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`units`

The `units`

program converts quantities expressed in various
systems of measurement to their equivalents in other systems of
measurement.
Like many similar programs, it can handle multiplicative scale changes.
It can also handle nonlinear conversions such as Fahrenheit to
Celsius;^{1}
see Temperature Conversions.
The program can also perform conversions from and to sums of
units, such as converting between meters and feet plus inches.

Basic operation is simple: you enter the units that you want to convert
*from* and the units that you want to convert *to*.
You can use the program interactively with prompts, or you can use it
from the command line.

Beyond simple unit conversions, `units`

can be used as a
general-purpose scientific calculator that keeps track of units in its
calculations. You can form arbitrary complex mathematical expressions
of dimensions including sums, products, quotients, powers, and even
roots of dimensions. Thus you can ensure accuracy and dimensional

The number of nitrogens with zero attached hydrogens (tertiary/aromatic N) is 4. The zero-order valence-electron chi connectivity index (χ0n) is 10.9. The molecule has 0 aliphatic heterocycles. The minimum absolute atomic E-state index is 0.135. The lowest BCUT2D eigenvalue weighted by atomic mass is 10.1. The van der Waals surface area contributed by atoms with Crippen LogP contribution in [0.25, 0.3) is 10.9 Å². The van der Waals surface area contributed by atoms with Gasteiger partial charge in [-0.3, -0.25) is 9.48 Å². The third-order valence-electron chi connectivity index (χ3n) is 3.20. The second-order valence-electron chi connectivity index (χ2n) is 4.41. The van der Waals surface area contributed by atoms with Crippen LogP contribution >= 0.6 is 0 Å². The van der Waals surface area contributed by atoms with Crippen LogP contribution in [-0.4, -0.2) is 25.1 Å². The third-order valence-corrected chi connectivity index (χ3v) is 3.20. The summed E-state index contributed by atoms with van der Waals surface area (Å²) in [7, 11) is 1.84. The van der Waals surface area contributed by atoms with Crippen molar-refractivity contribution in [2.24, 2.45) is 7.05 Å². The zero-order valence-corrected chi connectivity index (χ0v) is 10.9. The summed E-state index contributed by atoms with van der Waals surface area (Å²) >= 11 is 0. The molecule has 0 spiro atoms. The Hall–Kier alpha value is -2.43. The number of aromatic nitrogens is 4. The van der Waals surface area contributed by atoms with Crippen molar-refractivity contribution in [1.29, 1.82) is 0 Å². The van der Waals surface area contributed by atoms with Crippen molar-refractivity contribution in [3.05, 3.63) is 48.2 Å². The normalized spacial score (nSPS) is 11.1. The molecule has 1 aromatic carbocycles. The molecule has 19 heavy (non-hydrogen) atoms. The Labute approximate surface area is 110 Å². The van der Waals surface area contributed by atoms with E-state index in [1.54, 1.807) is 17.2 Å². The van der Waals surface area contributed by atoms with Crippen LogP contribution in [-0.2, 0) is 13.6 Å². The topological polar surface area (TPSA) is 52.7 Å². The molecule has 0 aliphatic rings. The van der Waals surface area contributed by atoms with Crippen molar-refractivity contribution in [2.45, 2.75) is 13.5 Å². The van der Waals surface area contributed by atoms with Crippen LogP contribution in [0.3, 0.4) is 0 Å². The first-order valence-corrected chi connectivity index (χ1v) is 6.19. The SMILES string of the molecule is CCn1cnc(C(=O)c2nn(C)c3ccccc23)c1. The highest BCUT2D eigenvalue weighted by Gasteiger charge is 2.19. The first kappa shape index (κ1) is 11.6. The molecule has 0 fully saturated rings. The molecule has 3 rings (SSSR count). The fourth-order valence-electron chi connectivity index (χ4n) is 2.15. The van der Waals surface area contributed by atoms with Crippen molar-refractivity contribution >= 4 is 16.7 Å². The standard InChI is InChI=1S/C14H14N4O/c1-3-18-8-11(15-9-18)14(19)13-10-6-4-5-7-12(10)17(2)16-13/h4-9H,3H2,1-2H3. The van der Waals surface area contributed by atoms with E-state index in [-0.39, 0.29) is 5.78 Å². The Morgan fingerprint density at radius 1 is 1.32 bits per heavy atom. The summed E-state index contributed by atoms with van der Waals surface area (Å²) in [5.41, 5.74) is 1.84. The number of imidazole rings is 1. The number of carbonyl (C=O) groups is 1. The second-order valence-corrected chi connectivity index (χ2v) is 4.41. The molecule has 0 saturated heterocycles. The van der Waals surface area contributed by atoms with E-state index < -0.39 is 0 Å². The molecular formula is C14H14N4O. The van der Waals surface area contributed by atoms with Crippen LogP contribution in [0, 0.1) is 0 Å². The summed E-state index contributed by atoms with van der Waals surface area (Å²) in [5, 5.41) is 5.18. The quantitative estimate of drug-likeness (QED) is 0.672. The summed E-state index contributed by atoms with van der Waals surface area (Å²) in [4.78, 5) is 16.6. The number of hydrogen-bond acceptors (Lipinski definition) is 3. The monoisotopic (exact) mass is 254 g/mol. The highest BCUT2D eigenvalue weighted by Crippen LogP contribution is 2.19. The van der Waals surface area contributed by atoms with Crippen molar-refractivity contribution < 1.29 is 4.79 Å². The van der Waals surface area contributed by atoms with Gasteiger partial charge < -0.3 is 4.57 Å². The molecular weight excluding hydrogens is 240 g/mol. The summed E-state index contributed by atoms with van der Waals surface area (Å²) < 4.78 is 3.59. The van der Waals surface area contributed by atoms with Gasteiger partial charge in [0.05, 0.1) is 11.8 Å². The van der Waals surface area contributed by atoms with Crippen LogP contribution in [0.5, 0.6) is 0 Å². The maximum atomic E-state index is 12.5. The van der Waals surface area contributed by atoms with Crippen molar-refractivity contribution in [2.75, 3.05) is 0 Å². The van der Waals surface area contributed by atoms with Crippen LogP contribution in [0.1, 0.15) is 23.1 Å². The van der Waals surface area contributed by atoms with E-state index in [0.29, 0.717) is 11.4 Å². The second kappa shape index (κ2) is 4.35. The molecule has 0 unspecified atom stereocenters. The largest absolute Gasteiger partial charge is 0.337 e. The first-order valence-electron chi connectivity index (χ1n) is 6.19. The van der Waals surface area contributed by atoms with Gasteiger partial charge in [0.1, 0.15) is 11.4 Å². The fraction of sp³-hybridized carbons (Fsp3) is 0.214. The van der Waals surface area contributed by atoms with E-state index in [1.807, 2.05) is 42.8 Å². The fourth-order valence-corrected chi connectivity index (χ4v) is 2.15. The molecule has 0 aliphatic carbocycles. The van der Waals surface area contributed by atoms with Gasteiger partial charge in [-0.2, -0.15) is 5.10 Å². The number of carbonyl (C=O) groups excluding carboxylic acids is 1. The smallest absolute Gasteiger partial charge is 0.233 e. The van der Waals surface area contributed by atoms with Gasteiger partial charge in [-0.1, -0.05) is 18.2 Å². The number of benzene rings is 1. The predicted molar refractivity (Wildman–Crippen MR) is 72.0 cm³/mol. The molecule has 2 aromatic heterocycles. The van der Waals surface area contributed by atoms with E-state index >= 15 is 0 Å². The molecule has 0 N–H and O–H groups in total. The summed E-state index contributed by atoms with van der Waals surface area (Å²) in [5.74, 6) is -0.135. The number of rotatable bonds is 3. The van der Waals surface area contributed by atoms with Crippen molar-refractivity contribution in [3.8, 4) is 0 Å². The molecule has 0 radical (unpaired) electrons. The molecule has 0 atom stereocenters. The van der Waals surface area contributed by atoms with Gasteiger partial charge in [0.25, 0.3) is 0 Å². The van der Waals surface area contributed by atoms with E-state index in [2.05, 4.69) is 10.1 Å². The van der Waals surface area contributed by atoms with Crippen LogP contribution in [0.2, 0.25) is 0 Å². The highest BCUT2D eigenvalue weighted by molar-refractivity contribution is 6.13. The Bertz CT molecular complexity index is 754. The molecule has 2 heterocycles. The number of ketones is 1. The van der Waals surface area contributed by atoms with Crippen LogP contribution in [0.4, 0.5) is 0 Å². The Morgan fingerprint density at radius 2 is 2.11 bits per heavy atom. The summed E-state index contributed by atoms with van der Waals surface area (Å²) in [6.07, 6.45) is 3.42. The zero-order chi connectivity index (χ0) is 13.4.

consistency when working with long expressions that involve many
different units that may combine in complex ways; for an illustration,
see Complicated Unit Expressions.

The units are defined in several external data files. You can use the extensive data files that come with the program, or you can provide your own data file to suit your needs. You can also use your own data file to supplement the standard data files.

You can change the default behavior of `units`

with various
options given on the command line. See Invoking `units`

, for a
description of the available options.

But Fahrenheit to
Celsius is linear, you insist. Not so. A transformation *\(T\)* is linear if
*\(T(x+y)=T(x)+T(y)\)* and this fails for *\(T(x)=ax+b\)*. This transformation is
affine, but not linear—see https://en.wikipedia.org/wiki/Linear_map.

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